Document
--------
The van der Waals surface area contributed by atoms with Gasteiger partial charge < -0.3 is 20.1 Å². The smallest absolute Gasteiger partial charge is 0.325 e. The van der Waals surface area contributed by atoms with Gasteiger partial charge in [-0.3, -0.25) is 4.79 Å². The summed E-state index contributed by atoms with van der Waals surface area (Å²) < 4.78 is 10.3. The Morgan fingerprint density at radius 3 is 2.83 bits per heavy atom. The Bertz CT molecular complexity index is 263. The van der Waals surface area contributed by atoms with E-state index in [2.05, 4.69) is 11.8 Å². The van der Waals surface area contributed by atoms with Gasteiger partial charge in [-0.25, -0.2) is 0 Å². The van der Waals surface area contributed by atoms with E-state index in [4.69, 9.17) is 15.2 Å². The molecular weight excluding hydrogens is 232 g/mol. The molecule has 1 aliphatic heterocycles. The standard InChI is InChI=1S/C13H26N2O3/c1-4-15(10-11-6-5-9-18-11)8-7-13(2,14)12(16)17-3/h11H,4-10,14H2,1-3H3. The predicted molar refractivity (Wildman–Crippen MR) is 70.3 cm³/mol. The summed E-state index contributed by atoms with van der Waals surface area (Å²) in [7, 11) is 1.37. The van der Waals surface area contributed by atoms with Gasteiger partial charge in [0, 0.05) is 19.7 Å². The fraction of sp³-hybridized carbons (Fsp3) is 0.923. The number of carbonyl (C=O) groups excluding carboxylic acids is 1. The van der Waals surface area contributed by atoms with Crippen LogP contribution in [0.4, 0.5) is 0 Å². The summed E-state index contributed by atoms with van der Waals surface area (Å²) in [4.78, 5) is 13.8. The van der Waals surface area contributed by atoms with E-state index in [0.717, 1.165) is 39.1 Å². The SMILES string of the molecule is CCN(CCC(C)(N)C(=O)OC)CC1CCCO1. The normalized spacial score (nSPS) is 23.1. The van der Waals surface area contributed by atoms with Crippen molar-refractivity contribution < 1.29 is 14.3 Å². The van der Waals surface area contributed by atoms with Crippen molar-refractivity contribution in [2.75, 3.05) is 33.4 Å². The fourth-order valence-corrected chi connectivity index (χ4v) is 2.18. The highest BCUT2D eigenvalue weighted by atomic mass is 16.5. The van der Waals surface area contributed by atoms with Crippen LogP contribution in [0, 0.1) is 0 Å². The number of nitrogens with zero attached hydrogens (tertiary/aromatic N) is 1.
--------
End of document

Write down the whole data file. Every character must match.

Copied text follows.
The van der Waals surface area contributed by atoms with Gasteiger partial charge < -0.3 is 20.1 Å². The smallest absolute Gasteiger partial charge is 0.325 e. The van der Waals surface area contributed by atoms with Gasteiger partial charge in [-0.3, -0.25) is 4.79 Å². The summed E-state index contributed by atoms with van der Waals surface area (Å²) < 4.78 is 10.3. The Morgan fingerprint density at radius 3 is 2.83 bits per heavy atom. The Bertz CT molecular complexity index is 263. The van der Waals surface area contributed by atoms with E-state index in [2.05, 4.69) is 11.8 Å². The van der Waals surface area contributed by atoms with Gasteiger partial charge in [-0.25, -0.2) is 0 Å². The van der Waals surface area contributed by atoms with E-state index in [4.69, 9.17) is 15.2 Å². The molecular weight excluding hydrogens is 232 g/mol. The molecule has 1 aliphatic heterocycles. The standard InChI is InChI=1S/C13H26N2O3/c1-4-15(10-11-6-5-9-18-11)8-7-13(2,14)12(16)17-3/h11H,4-10,14H2,1-3H3. The predicted molar refractivity (Wildman–Crippen MR) is 70.3 cm³/mol. The summed E-state index contributed by atoms with van der Waals surface area (Å²) in [7, 11) is 1.37. The van der Waals surface area contributed by atoms with Gasteiger partial charge in [0, 0.05) is 19.7 Å². The fraction of sp³-hybridized carbons (Fsp3) is 0.923. The number of carbonyl (C=O) groups excluding carboxylic acids is 1. The van der Waals surface area contributed by atoms with Crippen LogP contribution in [0.4, 0.5) is 0 Å². The summed E-state index contributed by atoms with van der Waals surface area (Å²) in [4.78, 5) is 13.8. The van der Waals surface area contributed by atoms with E-state index in [0.717, 1.165) is 39.1 Å². The SMILES string of the molecule is CCN(CCC(C)(N)C(=O)OC)CC1CCCO1. The normalized spacial score (nSPS) is 23.1. The van der Waals surface area contributed by atoms with Crippen molar-refractivity contribution < 1.29 is 14.3 Å². The van der Waals surface area contributed by atoms with Crippen molar-refractivity contribution in [2.75, 3.05) is 33.4 Å². The fourth-order valence-corrected chi connectivity index (χ4v) is 2.18. The highest BCUT2D eigenvalue weighted by atomic mass is 16.5. The van der Waals surface area contributed by atoms with Crippen LogP contribution in [0, 0.1) is 0 Å². The number of nitrogens with zero attached hydrogens (tertiary/aromatic N) is 1.